MRI

Preparing for your MRI :

It is important to note that not everyone can have an MRI. 

Certain implants may preclude you from having an MRI.  This includes:

• a cardiac pacemaker or old pacemaker wires
• a brain aneurysm clip
• a middle ear prosthesis
• neurostimulators

Please advise your doctor and Registration Clerk if you have any implanted devices. 

The Registration Clerk will provide you with a list of items that may preclude you from having an MRI, and is available to review these items and answer any questions you may have.  Please advise the technician if you have any prosthetic device (i.e., hip or knee replacement)  Do not wear any eye makeup or hairspray on the day of your exam.

Preparation for your MRI will depend on the type of exam you are having.  For example, if you are having a Cholangiogram (MRCP – Magnetic Resonance Cholangiopancreatography), you will need to fast for four hours prior to your exam.  If you are having an enterography exam, you will be required to drink an oral contrast.

Do I need to have my creatinine level performed before my exam?

If your doctor has ordered an MRI with contrast (Gadolinium) and you have a history of diabetes, kidney (renal) issues or hypertension, you must have your creatinine level obtained within 6 weeks prior to your exam. This blood work must be performed within one week of the MRI exam for all pre- and post- liver transplant patients.

What should I wear?
Gowns will be provided for your exam.  We recommend that you leave your valuables at home.  You will be asked to remove all body piercings, jewelry, watches, eyeglasses, hairpins, wallets and other metallic objects prior to your exam.

I am claustrophobic; will I be able to have a scan?
Our new GE Optima 450w MRI scanner uses “open bore” technology which caters to patient comfort and increased efficiency, but does not compromise image quality as does traditional open MRI scanners. The Optima MR 450w makes MR scans possible for the increasing number of patients whose medical problems are due to overweight related conditions, while calming the fears that cause scans to be cut short or deliver less than the best results due to patient fidgeting. Thus we can provide a more comfortable scanning experience.  If sedation is prescribed by your doctor, bring it with you on the day of your exam. Inform the front desk staff upon arrival that you need to take prescribed medication for your exam.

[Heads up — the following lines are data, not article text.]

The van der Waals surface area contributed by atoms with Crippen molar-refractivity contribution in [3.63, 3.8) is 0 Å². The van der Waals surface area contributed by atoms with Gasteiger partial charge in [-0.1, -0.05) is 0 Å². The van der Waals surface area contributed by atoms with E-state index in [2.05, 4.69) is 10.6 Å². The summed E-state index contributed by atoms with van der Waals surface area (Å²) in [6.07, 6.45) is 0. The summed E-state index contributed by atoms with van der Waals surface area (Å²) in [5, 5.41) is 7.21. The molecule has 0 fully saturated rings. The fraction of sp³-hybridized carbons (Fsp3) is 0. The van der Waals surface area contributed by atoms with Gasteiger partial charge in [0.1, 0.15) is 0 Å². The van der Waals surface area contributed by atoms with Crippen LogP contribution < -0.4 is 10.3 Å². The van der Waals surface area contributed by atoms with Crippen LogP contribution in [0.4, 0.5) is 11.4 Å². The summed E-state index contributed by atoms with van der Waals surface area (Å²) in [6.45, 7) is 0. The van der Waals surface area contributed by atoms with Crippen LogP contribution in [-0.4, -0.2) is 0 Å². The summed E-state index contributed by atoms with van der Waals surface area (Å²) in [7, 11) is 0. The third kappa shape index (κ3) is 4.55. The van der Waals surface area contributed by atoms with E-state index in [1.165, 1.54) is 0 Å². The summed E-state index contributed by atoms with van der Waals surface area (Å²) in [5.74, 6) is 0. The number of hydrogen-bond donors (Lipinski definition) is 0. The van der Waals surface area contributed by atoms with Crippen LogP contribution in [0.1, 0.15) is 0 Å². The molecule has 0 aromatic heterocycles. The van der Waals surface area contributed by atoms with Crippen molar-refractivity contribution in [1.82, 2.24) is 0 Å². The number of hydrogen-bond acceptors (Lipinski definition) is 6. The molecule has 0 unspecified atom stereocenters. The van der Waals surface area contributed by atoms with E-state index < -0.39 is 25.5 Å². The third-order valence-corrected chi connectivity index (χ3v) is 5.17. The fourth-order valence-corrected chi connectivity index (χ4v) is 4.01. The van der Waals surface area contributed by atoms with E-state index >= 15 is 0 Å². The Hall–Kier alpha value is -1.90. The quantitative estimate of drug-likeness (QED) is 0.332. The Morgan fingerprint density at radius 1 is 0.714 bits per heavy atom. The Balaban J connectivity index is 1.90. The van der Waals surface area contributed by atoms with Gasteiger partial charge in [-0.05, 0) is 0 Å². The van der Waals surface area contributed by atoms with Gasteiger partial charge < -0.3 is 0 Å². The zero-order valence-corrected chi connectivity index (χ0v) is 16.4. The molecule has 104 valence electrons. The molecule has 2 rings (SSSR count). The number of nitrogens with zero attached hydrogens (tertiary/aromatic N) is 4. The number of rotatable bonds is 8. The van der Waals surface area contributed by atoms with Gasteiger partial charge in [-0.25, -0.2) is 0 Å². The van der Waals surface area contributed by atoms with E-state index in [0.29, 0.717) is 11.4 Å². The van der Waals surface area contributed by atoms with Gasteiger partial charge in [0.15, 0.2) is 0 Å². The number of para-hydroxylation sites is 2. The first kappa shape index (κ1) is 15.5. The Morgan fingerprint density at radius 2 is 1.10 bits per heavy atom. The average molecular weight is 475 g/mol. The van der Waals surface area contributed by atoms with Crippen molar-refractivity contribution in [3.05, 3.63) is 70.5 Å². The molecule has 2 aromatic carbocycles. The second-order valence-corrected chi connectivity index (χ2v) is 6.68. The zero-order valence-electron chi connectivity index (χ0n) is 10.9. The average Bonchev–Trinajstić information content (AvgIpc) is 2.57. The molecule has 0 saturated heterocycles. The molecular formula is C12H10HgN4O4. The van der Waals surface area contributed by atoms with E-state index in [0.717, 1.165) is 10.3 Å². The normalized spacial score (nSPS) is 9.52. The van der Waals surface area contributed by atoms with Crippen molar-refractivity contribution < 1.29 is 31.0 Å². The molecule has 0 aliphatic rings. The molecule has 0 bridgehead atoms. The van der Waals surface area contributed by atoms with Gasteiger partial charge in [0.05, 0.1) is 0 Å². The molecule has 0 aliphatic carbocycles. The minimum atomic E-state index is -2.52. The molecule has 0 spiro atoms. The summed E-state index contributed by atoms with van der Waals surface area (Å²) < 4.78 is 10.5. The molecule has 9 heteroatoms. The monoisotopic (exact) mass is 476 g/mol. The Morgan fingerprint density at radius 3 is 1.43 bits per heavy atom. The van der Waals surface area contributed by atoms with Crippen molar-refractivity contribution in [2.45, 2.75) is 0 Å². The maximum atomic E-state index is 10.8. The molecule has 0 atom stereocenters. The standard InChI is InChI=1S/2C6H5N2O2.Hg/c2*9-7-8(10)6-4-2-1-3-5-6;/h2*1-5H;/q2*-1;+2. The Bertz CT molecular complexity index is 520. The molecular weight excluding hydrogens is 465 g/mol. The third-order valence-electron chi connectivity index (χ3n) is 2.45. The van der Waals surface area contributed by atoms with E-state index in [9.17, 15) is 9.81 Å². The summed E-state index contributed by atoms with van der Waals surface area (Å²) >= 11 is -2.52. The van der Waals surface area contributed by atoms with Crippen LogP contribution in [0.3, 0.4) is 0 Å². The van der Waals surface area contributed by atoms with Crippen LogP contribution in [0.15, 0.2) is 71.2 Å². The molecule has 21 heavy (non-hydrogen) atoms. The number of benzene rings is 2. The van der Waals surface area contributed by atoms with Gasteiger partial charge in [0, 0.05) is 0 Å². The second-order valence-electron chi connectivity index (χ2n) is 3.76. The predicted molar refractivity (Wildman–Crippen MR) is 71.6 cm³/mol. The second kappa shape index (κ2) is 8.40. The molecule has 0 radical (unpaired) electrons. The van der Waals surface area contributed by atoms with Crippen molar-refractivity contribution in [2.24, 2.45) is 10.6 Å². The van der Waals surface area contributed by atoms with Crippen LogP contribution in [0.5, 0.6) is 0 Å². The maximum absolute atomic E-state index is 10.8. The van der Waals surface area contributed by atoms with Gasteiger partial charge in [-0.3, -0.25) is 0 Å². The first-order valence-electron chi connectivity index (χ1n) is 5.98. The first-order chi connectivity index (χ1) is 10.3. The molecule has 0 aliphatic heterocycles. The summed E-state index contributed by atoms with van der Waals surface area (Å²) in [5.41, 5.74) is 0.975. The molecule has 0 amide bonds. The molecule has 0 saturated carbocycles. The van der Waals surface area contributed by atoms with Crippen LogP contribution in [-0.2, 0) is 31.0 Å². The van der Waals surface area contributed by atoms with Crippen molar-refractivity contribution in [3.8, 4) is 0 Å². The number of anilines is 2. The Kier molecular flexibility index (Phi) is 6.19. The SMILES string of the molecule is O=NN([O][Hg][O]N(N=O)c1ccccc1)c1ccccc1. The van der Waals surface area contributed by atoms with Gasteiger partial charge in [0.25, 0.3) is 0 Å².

What should I bring to my appointment?
You will be required to bring your prescription, insurance card, and any related insurance forms or pre-approvals. We are able to play a variety of music during your MRI—if you have a preference simply bring a CD or iPod.

When should I arrive for my appointment?
When you schedule your appointment, our scheduling associate will let you know how soon before your appointment time you should arrive.  Depending on the exam it may be 30-60 minutes before your scheduled appointment. This will allow time for any contrast preparation, registration and to complete all necessary paperwork/forms/questionnaires.

What if I might be pregnant?
Please indicate any possibility of pregnancy to your physician and the scheduling office when you book the appointment.  Inform the MRI technologist as well when you arrive at the department. 

During my MRI
After you have removed all metal objects, our MRI Technologist will position you on the table of the scanner.  Your head will be placed in a padded plastic cradle or on a pillow, and the table will slide into the scanner. Through an intercom system, you and the technologist will always be able to communicate with one another. 

In order to obtain clear pictures, you will be asked to hold very still and relax. In some cases, you will be asked to hold your breath for up to 20 seconds. While the machine is taking your pictures, you will hear rapid, loud thumping noises coming from the scanner.

There will be multiple noisy periods of image acquisition. The entire exam ordinarily takes between 30 and 60 minutes depending on exam type. 

After your MRI

After your procedure is completed, you will be escorted back to the dressing room. Generally, most patients are able to leave at this point and resume regular diet and activities; however, some procedures require that you stay and be monitored afterward.

How will I know the results of my MRI?
After your MRI our Radiologist will read the images and dictate a report that will be sent to your referring physician, who will contact you with the results.